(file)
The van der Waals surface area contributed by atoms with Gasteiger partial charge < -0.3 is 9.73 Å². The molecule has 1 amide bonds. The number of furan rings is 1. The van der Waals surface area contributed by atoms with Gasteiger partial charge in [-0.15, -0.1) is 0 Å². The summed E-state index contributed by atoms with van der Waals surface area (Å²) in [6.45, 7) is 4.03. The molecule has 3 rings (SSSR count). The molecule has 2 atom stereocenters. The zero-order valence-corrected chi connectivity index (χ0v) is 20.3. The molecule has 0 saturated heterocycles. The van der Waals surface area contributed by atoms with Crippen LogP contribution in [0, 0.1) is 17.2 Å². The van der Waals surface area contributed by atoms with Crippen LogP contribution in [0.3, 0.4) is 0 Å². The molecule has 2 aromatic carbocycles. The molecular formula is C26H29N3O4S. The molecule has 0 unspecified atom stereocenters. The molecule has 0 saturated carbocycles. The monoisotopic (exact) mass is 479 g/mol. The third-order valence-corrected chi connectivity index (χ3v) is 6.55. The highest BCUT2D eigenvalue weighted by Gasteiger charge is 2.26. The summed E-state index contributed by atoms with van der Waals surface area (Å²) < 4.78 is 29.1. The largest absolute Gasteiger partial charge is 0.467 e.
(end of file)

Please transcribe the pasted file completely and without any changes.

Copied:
The van der Waals surface area contributed by atoms with Gasteiger partial charge < -0.3 is 9.73 Å². The molecule has 1 amide bonds. The number of furan rings is 1. The van der Waals surface area contributed by atoms with Gasteiger partial charge in [-0.15, -0.1) is 0 Å². The summed E-state index contributed by atoms with van der Waals surface area (Å²) in [6.45, 7) is 4.03. The molecule has 3 rings (SSSR count). The molecule has 2 atom stereocenters. The zero-order valence-corrected chi connectivity index (χ0v) is 20.3. The molecule has 0 saturated heterocycles. The van der Waals surface area contributed by atoms with Crippen LogP contribution in [0, 0.1) is 17.2 Å². The van der Waals surface area contributed by atoms with Crippen LogP contribution in [0.3, 0.4) is 0 Å². The molecule has 2 aromatic carbocycles. The molecular formula is C26H29N3O4S. The molecule has 0 unspecified atom stereocenters. The molecule has 0 saturated carbocycles. The monoisotopic (exact) mass is 479 g/mol. The third-order valence-corrected chi connectivity index (χ3v) is 6.55. The highest BCUT2D eigenvalue weighted by Gasteiger charge is 2.26. The summed E-state index contributed by atoms with van der Waals surface area (Å²) < 4.78 is 29.1. The largest absolute Gasteiger partial charge is 0.467 e.